IBM Watson at Your Sales Support Service

Michael Vizard
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IBM, like a lot of companies, has a mountain of product information that salespeople need to sort through every time a customer asks a question. In fact, most of what salespeople actually spend their time on is pulling all this information together in a proposal. Usually that involves a small army of sales support people, which results in the bulk of the time that sales staff actually spends working on having little to do with actual face time in front of the customer.

While that has been the reality of sales for much of its long history, IBM has embarked on a pilot project that could result in the first meaningful change to the sales process since the invention of the telephone. According to IBM CIO Jeanette Horan, the company is in the early stages of loading all the sales collateral into the Watson supercomputer that was the recent star of "Jeopardy!." The idea is that salespeople in the not-too-distant future will be able to query Watson using natural language to find the information they need for any given proposal. As Watson learns the lexicon of the company's product portfolio, it will even be able to make suggestions about how to optimize any given proposal. Given the rudimentary nature of search-engine technology today, this should dramatically improve the flow of relevant product information throughout the sales organization.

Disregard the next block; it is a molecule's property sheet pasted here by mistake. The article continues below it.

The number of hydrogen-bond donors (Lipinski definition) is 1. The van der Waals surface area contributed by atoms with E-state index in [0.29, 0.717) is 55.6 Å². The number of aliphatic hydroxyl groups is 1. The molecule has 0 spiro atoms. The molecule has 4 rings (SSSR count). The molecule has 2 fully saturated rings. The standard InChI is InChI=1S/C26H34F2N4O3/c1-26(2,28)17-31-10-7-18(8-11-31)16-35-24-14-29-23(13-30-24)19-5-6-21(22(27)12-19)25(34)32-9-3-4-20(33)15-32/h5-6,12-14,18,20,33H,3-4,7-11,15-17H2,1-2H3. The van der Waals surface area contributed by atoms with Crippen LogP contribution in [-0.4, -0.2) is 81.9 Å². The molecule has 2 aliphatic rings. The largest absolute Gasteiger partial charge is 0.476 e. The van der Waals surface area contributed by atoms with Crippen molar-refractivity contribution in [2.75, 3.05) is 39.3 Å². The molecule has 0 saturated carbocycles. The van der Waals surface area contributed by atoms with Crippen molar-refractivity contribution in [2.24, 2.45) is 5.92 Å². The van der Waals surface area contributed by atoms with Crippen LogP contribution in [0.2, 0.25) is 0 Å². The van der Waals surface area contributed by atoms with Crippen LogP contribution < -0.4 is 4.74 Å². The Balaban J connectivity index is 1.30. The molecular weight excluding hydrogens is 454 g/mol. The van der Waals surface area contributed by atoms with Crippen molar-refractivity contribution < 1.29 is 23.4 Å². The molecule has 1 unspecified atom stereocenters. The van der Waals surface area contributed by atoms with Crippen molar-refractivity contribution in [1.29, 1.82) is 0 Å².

While this application of Watson technology is relatively simple, its effect on the sales process could be profound. While some companies may opt to reduce the size of the sales staff, the smarter thing to do is to use all the available sales resources to actually spend more time selling. One of the biggest limitations that any business faces is the number of customers it can touch given the size of its salesforce. Optimizing the reach of the salesforce is job one for most sales managers.

Of course, there will come a day when the customers themselves could just ask Watson directly for the information they want. But given the fact that it will be a long time before Watson learns to play golf or legally sign a contract, the average salesperson who actually spends time in front of the customer need not worry too much about their future, at least until Watson learns how to actually ask a question.

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